A winter oasis
Only the Steamboat Ski Area attracts more visitors in the winter than the Strawberry Park Hot Springs.
Manager Chuck Rosemond said it’s the remoteness, natural beauty and uniqueness of the hot springs that attract visitors from around the world.
“It is a very unique experience. You won’t find anything else like it anywhere in the state,” Rosemond said.
The hot springs were first visited by Ute Indians and have been a popular attraction for centuries.
Today, many visitors from around the world travel to the hot springs to recuperate after a hard day of skiing or just to relax in its peaceful and scenic atmosphere.
The Strawberry Park Hot Springs is seven miles from downtown Steamboat. It features a mixture of mineral springs and gardens.
The main attraction is the hot springs. Three pools are divided by stone walls with five waterfalls flowing from one pool to the next. The temperature is controlled through rustic gates that regulate how much cool creek water comes into the hot springs.
The largest hot pool is kept at around 104 degrees. The next pool is slightly smaller and cooler. The creek cell is larger than both of the other cells and is a comfortable contrast to the hot pools and visitors can find coveted warm spots.
The hot springs also houses a stone steam house, warm changing area and picnic areas.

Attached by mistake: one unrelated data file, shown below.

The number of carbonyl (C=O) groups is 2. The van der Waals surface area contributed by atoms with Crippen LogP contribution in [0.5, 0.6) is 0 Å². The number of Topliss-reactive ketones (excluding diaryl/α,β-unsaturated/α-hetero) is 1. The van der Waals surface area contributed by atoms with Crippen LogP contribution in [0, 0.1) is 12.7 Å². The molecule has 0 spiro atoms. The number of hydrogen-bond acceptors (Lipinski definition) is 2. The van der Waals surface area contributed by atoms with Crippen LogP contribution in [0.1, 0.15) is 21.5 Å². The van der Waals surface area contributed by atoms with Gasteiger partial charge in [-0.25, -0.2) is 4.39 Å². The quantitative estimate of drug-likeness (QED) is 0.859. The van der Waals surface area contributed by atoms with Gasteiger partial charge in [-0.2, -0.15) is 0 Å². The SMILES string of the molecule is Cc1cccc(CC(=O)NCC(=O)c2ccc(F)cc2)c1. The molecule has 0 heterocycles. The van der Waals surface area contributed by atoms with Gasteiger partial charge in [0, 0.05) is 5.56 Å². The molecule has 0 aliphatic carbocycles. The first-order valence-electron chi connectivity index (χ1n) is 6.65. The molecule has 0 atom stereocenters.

Another private pool is used for watsu — warm water massages. The facility also offers Swedish massages and side-by-side massages for two.
For $20 an hour plus the price of admission, the private pool can be rented out after 8 p.m. The pool can hold up to 12 people.
In the winter, the hot springs offers overnight cabin rentals. The most popular accommodation is the train caboose, which can sleep four.
The steep dirt road makes getting to the hot springs tricky in the winter, and from Nov. 1 to May 1 it is illegal to drive the last two miles without four-wheel drive with winter snow tires or chains. A lower parking lot, at the two-mile marker from the hot springs, is rarely closed to traffic.
Rosemond does not recommend trying to make the trip in two-wheel drive vehicles. The Routt County Sheriff’s Office fines and tickets anyone who gets stuck on the road and blocks traffic.
Rosemond said the roads are especially slippery in the spring months when it melts and refreezes in the evenings.
Shuttle services, Windwalker Tours and Sweet Pea Tours, are available to take visitors to the hot springs.
It is recommended that visitors bring water to prevent dehydration. Also, night visitors should bring flashlights for the walk down to the hot springs.
Admission into the hot springs is from 10 a.m. to 9:30 p.m. Sunday through Thursday and 10 a.m. to 10:30 p.m. Saturday and Sunday.
The cost is $10 for adults, $5 for teenagers and $3 for children. No one under 18 is allowed in the hot springs after dark when clothing is optional. n
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